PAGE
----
Much has happened since the last blog posting. We are back with a working boat and left Wrangell for a few days of cruising around the local area that included nights in Kindergarten Bay, Coffman Cove, Red Bay and Roosevelt Harbor.
While walking around Coffman Cove, we came across a substantial green house operation. There was a woman inside who waved us in. After the usual hello’s and where are you from’s? she gave us the low down on the green house.
It turns out that she is a teacher and the greenhouse is run by the students at the local high school, funded by grants from the state and school district. Due to shipping, fresh produce is hard to get and is expensive when it is in Alaska. The green house operations are part of the school program. They provide fresh produce for the salad bar at the schools everyday and any excess is sold at the weekly farmers market which offsets some of the costs. Sounds like a winning program all round.
Cam came up from Vancouver to spend a week with us. He flew into Wrangell so once again we were back there. Wrangell has some kind on magical bungee cord on us. We get so far and then it snaps us back. With Cam on board we headed up to Petersburg and further up to Tracy Arm where we were able to dodge the ice bergs (pick up truck size to 3 story apartment size) and bergie bits (small chunks of ice ranging from beach ball size to pick up truck size) and made our way up the fjord to Sawyer Glacier.
The main glacier face was packed with floating ice and a couple of National Geographic cruise ships, so we could not get too close.
We decided to try our luck up the north arm and were greeted with a nearly clear path all the way to the glacier face and not another boat in the bay. Absolutely stunning !!!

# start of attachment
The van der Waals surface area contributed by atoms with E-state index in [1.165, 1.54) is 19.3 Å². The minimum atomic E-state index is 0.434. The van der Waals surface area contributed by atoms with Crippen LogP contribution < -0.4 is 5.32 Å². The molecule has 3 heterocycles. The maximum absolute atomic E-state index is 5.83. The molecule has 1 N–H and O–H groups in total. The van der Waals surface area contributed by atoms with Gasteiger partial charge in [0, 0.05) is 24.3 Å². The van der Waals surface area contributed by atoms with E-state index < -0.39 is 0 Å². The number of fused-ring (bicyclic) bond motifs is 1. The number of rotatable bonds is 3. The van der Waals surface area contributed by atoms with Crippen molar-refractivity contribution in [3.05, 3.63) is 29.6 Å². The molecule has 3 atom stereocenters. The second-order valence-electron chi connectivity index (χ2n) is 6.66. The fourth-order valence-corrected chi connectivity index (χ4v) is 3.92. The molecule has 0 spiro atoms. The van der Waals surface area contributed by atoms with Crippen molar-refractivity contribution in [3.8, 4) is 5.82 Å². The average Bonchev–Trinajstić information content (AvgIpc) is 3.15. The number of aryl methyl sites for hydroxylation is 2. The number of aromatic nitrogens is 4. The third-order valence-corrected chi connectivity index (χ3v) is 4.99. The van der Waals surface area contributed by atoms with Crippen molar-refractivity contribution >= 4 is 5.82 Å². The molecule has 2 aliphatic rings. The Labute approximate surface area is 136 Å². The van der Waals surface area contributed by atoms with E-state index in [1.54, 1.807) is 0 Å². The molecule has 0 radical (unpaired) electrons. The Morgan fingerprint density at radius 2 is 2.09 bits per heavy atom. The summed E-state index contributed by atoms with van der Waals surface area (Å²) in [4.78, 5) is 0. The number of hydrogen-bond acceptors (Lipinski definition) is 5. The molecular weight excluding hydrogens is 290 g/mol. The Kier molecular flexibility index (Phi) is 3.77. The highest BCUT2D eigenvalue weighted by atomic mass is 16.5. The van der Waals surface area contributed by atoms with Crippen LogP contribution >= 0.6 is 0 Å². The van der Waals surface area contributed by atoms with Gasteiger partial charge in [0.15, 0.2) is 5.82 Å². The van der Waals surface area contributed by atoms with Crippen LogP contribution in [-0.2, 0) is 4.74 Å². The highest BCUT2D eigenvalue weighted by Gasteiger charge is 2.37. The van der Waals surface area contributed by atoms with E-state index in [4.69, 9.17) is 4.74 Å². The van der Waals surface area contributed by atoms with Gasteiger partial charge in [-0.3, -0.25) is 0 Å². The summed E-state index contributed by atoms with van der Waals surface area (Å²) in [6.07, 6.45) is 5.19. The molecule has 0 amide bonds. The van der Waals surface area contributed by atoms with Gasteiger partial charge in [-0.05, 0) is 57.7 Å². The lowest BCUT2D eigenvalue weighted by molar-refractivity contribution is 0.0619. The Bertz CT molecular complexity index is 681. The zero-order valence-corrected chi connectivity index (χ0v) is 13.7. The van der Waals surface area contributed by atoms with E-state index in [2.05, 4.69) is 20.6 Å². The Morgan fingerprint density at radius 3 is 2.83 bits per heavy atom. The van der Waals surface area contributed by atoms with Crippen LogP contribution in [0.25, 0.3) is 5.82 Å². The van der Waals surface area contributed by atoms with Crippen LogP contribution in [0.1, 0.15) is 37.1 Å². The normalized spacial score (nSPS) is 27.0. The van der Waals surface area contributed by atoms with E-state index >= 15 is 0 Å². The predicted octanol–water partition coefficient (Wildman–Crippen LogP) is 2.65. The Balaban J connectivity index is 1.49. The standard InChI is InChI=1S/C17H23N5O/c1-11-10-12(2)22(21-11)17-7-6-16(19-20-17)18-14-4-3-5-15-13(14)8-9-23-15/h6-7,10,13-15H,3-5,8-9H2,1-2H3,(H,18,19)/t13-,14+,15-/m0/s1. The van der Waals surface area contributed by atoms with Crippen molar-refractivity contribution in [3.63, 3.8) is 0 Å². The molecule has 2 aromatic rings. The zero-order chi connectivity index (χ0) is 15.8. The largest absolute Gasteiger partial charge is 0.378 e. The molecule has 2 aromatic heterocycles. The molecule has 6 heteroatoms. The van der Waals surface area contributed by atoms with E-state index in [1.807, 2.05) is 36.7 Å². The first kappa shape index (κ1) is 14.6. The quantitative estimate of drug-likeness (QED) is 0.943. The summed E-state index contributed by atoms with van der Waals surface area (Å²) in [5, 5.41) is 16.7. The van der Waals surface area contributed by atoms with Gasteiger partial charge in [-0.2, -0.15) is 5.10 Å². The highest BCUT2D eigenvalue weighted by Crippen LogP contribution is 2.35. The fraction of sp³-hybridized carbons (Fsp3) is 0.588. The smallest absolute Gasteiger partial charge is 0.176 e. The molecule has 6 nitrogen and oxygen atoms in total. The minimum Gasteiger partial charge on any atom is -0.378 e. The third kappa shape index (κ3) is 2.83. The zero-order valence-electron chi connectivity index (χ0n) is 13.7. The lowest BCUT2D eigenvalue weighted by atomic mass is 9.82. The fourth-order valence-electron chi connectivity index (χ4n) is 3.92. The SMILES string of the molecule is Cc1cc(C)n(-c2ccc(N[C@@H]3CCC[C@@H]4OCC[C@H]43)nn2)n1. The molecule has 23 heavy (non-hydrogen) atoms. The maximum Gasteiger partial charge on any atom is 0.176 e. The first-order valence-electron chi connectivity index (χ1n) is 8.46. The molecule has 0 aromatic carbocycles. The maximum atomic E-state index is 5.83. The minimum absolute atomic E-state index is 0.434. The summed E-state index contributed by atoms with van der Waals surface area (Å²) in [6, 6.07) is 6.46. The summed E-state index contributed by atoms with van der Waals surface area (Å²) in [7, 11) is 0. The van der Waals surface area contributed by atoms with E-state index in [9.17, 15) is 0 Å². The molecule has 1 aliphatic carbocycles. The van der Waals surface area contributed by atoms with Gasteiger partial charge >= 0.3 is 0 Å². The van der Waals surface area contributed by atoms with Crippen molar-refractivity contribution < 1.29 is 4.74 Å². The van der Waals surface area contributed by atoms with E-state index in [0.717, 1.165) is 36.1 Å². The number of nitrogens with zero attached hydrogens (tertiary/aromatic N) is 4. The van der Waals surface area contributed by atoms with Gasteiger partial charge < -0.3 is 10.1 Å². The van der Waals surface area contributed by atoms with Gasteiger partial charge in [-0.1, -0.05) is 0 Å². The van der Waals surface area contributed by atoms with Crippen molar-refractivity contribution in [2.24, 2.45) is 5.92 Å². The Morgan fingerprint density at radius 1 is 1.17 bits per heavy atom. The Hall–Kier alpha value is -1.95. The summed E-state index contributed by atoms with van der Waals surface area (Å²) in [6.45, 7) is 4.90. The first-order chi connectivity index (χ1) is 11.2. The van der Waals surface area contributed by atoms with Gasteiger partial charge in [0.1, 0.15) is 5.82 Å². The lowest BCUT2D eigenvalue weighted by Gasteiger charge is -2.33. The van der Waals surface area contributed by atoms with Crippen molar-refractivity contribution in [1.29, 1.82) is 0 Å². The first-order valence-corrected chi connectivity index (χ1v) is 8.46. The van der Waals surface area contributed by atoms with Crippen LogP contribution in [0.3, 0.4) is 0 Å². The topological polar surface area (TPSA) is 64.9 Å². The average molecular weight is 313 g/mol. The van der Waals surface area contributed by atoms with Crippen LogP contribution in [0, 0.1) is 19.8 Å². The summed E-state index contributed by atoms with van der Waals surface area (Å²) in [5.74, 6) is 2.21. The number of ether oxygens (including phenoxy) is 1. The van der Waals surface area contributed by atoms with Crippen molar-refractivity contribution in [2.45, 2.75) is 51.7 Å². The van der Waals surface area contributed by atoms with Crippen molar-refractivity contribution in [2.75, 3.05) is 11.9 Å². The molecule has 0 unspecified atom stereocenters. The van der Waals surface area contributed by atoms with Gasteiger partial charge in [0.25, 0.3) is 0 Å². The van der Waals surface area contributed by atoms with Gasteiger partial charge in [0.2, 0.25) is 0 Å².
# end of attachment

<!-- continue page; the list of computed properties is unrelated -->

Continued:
A little concerning when the charts all say the area is “unsurveyed” and our chart plotter shows us 1800 feet onto land with 300 feet of water still under us.
The inlet next to Tracy Arm is Endicot Arm. While we were entering Tracy we noticed the ice packs in Endicot and were wondering if we had a chance to check it out as well. As we were discussing this we heard a conversation on the VHF radio between two other boats and one was describing how they were forced to turn back at the entrance as they could not find a way through the ice flows. Our decision was made for us.
It was very fortunate that we had Cam on board with us as the next morning as we were headed back to Petersburg we hit the cruisers version of the “F” word FOG. This cut our visibility down from miles to meters is some areas. Cam, with his experience on the tug boats, was able to fine tune our radar and we successful navigated our way back to Portage Cove for the night. The next morning we were in various degrees of fog again as we made our way back down to Petersburg and through Wrangell Narrows and back to Wrangell. Cam flies back home in a couple of days but we are taking a tour from Wrangell to the Anan Bay Bear Observatory before he goes. That place was so cool it deserves its own post. More to come. Stay tuned.